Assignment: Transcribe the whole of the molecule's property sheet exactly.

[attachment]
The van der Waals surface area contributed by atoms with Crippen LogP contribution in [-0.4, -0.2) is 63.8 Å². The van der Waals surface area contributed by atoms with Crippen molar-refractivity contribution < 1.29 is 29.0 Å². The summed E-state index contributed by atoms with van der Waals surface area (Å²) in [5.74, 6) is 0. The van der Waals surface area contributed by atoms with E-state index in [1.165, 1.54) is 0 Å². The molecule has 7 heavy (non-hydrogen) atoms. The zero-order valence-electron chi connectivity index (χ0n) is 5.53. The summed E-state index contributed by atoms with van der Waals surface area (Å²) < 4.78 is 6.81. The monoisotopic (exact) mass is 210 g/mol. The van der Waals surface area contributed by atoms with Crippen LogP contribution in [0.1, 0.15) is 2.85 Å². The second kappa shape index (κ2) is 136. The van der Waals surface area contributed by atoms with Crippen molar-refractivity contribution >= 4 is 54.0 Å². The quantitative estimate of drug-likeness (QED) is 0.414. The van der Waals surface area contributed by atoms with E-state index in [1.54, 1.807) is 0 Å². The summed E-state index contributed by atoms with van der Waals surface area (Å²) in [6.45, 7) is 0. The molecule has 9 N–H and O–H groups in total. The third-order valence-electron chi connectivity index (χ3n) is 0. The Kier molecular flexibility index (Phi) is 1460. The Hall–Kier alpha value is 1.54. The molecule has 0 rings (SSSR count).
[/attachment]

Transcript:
The van der Waals surface area contributed by atoms with Crippen LogP contribution in [-0.4, -0.2) is 63.8 Å². The van der Waals surface area contributed by atoms with Crippen molar-refractivity contribution < 1.29 is 29.0 Å². The summed E-state index contributed by atoms with van der Waals surface area (Å²) in [5.74, 6) is 0. The van der Waals surface area contributed by atoms with E-state index in [1.165, 1.54) is 0 Å². The molecule has 7 heavy (non-hydrogen) atoms. The zero-order valence-electron chi connectivity index (χ0n) is 5.53. The summed E-state index contributed by atoms with van der Waals surface area (Å²) < 4.78 is 6.81. The monoisotopic (exact) mass is 210 g/mol. The van der Waals surface area contributed by atoms with Crippen LogP contribution in [0.1, 0.15) is 2.85 Å². The second kappa shape index (κ2) is 136. The van der Waals surface area contributed by atoms with Crippen molar-refractivity contribution >= 4 is 54.0 Å². The quantitative estimate of drug-likeness (QED) is 0.414. The van der Waals surface area contributed by atoms with E-state index in [1.54, 1.807) is 0 Å². The summed E-state index contributed by atoms with van der Waals surface area (Å²) in [6.45, 7) is 0. The molecule has 9 N–H and O–H groups in total. The third-order valence-electron chi connectivity index (χ3n) is 0. The Kier molecular flexibility index (Phi) is 1460. The Hall–Kier alpha value is 1.54. The molecule has 0 rings (SSSR count).